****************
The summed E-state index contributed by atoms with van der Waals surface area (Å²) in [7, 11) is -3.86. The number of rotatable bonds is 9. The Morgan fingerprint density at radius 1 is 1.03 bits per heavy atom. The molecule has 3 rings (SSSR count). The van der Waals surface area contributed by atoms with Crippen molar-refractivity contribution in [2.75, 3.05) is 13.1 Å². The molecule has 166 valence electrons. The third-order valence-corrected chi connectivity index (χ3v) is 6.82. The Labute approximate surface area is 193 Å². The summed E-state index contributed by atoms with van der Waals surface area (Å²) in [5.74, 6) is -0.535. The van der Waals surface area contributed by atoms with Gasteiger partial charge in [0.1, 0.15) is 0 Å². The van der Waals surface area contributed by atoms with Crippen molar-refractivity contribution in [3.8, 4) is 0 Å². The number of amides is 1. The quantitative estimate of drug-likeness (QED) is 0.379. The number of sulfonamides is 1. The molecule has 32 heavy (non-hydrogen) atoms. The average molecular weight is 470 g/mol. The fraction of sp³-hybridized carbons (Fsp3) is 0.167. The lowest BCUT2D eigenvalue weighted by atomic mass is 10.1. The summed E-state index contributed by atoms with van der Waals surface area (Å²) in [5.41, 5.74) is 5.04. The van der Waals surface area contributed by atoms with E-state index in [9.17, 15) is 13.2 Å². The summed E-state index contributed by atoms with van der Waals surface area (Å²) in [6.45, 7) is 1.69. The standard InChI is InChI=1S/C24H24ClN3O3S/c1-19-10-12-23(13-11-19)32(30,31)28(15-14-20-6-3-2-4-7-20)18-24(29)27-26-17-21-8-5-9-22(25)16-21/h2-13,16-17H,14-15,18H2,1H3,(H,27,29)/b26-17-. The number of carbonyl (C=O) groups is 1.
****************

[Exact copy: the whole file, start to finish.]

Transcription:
The summed E-state index contributed by atoms with van der Waals surface area (Å²) in [7, 11) is -3.86. The number of rotatable bonds is 9. The Morgan fingerprint density at radius 1 is 1.03 bits per heavy atom. The molecule has 3 rings (SSSR count). The van der Waals surface area contributed by atoms with Crippen molar-refractivity contribution in [2.75, 3.05) is 13.1 Å². The molecule has 166 valence electrons. The third-order valence-corrected chi connectivity index (χ3v) is 6.82. The Labute approximate surface area is 193 Å². The summed E-state index contributed by atoms with van der Waals surface area (Å²) in [5.74, 6) is -0.535. The van der Waals surface area contributed by atoms with Gasteiger partial charge in [0.1, 0.15) is 0 Å². The van der Waals surface area contributed by atoms with Crippen molar-refractivity contribution in [3.8, 4) is 0 Å². The number of amides is 1. The quantitative estimate of drug-likeness (QED) is 0.379. The number of sulfonamides is 1. The molecule has 32 heavy (non-hydrogen) atoms. The average molecular weight is 470 g/mol. The fraction of sp³-hybridized carbons (Fsp3) is 0.167. The lowest BCUT2D eigenvalue weighted by atomic mass is 10.1. The summed E-state index contributed by atoms with van der Waals surface area (Å²) in [5.41, 5.74) is 5.04. The van der Waals surface area contributed by atoms with E-state index in [9.17, 15) is 13.2 Å². The summed E-state index contributed by atoms with van der Waals surface area (Å²) in [6.45, 7) is 1.69. The standard InChI is InChI=1S/C24H24ClN3O3S/c1-19-10-12-23(13-11-19)32(30,31)28(15-14-20-6-3-2-4-7-20)18-24(29)27-26-17-21-8-5-9-22(25)16-21/h2-13,16-17H,14-15,18H2,1H3,(H,27,29)/b26-17-. The number of carbonyl (C=O) groups is 1.